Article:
He’s written a lot of great songs in the last half-century or so, but one of the very best Bob Dylan tunes is “A Hard Rain’s a-Gonna Fall,” a ballad that Dylan penned in response to the 1962 Cuban Missile Crisis but, as with any timeless art, continues to have resonance in our time and in other contexts.
It certainly applies to parts of West Virginia that have been devastated by flooding in the last week. Starting with a succession of storms last Thursday that brought one-quarter of West Virginia’s typical annual rainfall in a single day, it left 23 people dead, 15 of those fatalities occurring in Greenbrier County, where the historic Greenbrier resort is located. Thousands of people were forced to evacuate, and thousands of businesses and homes were destroyed.
As much as seven inches of rain poured down on Greenbrier County in three hours, and the National Weather Service has pegged the deluge as “historic,” “extremely rare” and an event that would only happen once every thousand years. Because of its topography, the southern part of the Mountain State was uniquely situated to experience flooding – water ran off the mountains and hills and into the valleys. Kevin Law, the state’s climatologist, told USA Today that “the valleys are the easiest places to build, so nearly all the roads and many houses are in these vulnerable areas. Eight inches of rainfall may not be that deadly in coastal and flat areas; However, in mountainous areas, eight inches of rain can be very deadly and devastating.”
Though the flash floods in West Virginia can be considered an act of God, one also has to wonder if human beings contributed to the calamity, and whether scenes like these will become more common due to the contining shifts in our weather thanks to global climate change.
According to the National Climate Assessment, extreme precipitation in the West Virginia region has increased by 71 percent since 1958. Other studies have underscored how climate change could increase the intensity of droughts, heavy rain and heat waves. Scientists have emphasized that the effects of climate change are not something that will happen in the far-off future, after we are all long gone – they are happening in the here and now, with potentially deadly outcomes, as we have seen in West Virginia and wildfire-ravaged California, along with India, which saw temperatures go as high as 123 degrees Fahrenheit in May, and in shrinking Arctic sea ice.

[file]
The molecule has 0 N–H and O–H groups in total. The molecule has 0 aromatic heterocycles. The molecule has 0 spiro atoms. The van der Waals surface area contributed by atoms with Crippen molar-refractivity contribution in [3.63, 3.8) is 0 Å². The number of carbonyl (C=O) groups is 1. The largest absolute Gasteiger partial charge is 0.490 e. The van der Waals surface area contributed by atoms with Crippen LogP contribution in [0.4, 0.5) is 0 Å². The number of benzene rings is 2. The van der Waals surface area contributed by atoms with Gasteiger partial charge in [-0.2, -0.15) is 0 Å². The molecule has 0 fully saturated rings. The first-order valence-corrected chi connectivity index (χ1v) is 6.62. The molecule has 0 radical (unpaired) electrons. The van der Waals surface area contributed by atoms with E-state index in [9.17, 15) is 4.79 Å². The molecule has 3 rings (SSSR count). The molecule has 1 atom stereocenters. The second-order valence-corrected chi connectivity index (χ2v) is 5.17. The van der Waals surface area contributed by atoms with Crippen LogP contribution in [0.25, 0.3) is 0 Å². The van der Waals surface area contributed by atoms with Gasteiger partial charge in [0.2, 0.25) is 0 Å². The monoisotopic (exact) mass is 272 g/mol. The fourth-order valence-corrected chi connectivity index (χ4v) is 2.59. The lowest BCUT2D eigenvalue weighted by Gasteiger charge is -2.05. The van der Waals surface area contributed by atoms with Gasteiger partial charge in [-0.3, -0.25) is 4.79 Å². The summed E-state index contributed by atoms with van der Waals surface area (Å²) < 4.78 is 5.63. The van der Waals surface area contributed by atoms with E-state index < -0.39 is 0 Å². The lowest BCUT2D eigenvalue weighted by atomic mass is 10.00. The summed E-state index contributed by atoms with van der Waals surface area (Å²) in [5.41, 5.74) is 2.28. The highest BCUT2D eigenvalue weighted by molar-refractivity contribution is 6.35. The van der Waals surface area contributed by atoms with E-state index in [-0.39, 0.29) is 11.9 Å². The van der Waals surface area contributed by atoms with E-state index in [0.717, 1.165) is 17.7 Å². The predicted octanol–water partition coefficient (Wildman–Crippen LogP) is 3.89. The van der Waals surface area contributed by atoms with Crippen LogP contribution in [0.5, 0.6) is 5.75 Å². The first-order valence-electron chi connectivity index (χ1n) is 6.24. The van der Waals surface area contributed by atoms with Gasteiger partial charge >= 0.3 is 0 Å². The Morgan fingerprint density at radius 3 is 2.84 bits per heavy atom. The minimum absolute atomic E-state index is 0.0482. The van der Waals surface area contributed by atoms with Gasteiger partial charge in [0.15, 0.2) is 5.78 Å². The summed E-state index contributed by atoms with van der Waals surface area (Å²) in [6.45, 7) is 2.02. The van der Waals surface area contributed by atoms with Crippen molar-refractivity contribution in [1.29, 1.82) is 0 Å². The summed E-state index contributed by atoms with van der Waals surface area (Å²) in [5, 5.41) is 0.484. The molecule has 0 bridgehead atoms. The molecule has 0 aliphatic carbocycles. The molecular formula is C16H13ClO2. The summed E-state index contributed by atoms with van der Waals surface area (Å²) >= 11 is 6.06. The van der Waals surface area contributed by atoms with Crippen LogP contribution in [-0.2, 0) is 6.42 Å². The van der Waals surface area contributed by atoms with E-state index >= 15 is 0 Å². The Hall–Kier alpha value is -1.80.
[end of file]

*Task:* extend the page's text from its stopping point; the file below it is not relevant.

Michael Mann, a professor of atmospheric science at Penn State University, told The Guardian newspaper, “The impacts of human-caused climate change are no longer subtle – they are playing out, in real time, before us. They serve as a constant reminder now of how critical it is that we engage in the actions necessary to avert ever-more dangerous and potentially irreversible warming of the planet.”
So, yes, we should feel sympathy for the victims of the flooding in West Virginia. But we should also be aware that what has happened there could be a frightening harbinger of things to come.